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'What has enabled Russia to rise among the great powers of the world…has been the conquest of Siberia'
W.Bruce Lincoln

All year winter arrives in Siberia as Russia reverts to 11 time zones from Pacific to Baltic

By The Siberian Times reporter
26 October 2014

Clocks change for the final time, except in Kemerovo, Kamchatka and Chukotka. Confused?

Doctors say the switch will positively affect the health of Russians. Picture: Yamal Tour

Siberia and the Russian Far East became 'bigger' early on Sunday as it got a new time zone, as most Russians wound gtheir clocks back an hour to mark the beginning of a single all-year time. A new zone on the Pacific fringe means that Kamchatka Territory and Chukotka Autonomous Area are now nine hours  ahead of Moscow, instead of eight, as before. 

Kemerevo region also did not put its clocks back as it switched from being three hours ahead of Moscow to four. The move changes the previous system - enacted by premier Dmitry Medvedev when he was president - of 'permanent summer time', which operated for three years.

In future, Russia will be on 'permanent winter time'.

The number of time zones  rises to 11, with the Udmurtian Republic and Samara Region setting their clocks to one hour ahead of Moscow, which is three hours ahead of GMT. They also did not change their clocks on Sunday.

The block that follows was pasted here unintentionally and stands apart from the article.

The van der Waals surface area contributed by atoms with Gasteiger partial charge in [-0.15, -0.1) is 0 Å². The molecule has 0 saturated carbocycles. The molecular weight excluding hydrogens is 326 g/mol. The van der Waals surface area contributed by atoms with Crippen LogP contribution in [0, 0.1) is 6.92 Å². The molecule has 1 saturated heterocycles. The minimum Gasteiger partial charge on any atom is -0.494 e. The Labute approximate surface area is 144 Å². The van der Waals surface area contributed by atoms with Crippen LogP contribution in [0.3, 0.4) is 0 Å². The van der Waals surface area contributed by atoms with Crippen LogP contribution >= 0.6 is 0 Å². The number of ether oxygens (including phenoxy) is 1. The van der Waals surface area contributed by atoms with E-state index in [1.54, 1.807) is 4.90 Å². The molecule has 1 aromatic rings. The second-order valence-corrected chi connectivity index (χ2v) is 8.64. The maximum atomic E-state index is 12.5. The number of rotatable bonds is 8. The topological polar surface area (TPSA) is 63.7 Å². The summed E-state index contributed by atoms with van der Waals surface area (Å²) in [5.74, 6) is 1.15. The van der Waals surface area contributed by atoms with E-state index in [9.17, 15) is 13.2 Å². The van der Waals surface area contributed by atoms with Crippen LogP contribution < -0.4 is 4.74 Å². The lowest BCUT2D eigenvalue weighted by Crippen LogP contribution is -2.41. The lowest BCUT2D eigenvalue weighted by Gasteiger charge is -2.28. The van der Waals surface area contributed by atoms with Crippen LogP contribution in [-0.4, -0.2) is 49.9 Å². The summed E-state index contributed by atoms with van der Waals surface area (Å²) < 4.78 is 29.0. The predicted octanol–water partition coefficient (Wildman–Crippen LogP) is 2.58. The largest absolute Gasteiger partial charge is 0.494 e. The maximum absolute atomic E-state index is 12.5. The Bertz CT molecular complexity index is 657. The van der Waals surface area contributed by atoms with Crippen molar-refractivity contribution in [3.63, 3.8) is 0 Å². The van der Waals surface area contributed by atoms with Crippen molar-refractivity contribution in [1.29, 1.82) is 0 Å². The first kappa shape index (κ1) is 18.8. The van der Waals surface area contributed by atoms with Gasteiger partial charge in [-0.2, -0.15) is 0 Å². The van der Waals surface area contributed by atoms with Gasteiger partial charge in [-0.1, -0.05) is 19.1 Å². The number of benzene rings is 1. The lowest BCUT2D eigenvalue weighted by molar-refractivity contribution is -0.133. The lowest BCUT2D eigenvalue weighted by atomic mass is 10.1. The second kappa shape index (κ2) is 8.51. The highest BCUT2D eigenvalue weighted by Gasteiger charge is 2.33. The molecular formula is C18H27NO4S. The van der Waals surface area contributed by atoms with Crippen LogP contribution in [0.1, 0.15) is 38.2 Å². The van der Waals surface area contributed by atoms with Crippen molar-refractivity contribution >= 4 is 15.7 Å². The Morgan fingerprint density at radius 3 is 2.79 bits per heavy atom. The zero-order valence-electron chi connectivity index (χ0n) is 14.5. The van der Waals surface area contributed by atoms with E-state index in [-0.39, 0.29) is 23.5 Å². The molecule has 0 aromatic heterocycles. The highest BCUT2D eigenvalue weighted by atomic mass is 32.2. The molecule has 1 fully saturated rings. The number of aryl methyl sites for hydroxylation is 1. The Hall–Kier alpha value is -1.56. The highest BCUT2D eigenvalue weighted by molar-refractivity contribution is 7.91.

All year winter arrives in Siberia as Russia reverts to 11 time zones from Pacific to Baltic

In future, Russia will be on 'permanent winter time'. Picture: Yamal tour

Russia's restored regions of Crimea and Sevastopol are on the same time zone as Moscow. The changes were made by popular demand after the 'permanent summer time' experiment left children going to school in darkness in the winter. 

Polls by the Russian Public Opinion Research Center (VCIOM) showed that while in February 2011 some 73 percent of Russians favoured permanent summer time, in the autumn 2011- after they experienced it - only 32 percent supported the reform.

Doctors say the switch will positively affect the health of Russians, however it will take about two weeks for people to adapt to a new regime, explained RIA Novosti. 'Dark mornings have a worse effect on people's state of health than dark evenings,' the head of sleep medicine at the Federal Medical and Biological Agency, Alexander Kalinkin, told TASS state news agency. 

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